Diversity and Ecological Roles of Prokaryotes in the Changing Antarctic Marine Environment

  • Angelina Lo GiudiceEmail author
  • Maurizio Azzaro
Part of the Springer Polar Sciences book series (SPPS)


The Antarctic marine ecosystem is particularly vulnerable to climate change, with further exacerbation mainly deriving from the potential impacts of human activities at research stations. Anthropogenic changes in Antarctica pose a serious questioning about the ability of microbial communities to respond to environmental stresses in this extreme and fragile environment. Establishing the base-lines of Antarctic prokaryotic population composition and ecophysiological activities becomes essential to monitor the functioning of ecosystems and the effects of climate change. In this chapter, we present an overview of the prokaryotic communities in the Antarctic marine environment and the potential/current influence of climate change, mainly related to rising temperatures, on their composition and activities. A focus will be done on the role of prokaryotes in the changing polar carbon cycle in seawater, sea-ice and sediments.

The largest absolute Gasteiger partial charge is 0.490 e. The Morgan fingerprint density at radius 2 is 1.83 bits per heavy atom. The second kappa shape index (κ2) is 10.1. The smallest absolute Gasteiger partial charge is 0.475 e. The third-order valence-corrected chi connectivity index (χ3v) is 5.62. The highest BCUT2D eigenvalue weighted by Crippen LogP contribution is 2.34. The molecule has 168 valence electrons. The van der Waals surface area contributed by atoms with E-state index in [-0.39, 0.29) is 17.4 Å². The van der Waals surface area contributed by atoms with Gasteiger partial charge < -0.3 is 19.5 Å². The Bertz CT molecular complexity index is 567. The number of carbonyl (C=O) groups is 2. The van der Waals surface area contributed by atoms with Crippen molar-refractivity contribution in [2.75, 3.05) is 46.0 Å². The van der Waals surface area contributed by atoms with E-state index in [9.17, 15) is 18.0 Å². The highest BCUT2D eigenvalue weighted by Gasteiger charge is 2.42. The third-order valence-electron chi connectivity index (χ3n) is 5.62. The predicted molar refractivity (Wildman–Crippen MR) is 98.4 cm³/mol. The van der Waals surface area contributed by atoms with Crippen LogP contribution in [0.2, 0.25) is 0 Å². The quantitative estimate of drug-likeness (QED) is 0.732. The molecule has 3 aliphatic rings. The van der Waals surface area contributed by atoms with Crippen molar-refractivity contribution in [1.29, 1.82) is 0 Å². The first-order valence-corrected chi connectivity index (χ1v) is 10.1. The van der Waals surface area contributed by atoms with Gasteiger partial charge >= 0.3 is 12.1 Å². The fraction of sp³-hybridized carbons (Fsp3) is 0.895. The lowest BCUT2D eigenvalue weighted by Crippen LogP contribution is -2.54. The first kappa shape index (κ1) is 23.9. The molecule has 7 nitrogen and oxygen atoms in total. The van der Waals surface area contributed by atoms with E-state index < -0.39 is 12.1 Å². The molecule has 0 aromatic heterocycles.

Marine ecosystem Carbon cycling Chemoheterotrophs Organic matter sink Climate change 


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Authors and Affiliations

  1. 1.Institute for the Biological Resources and Marine BiotechnologiesNational Research Council, U.O.S. MessinaMessinaItaly

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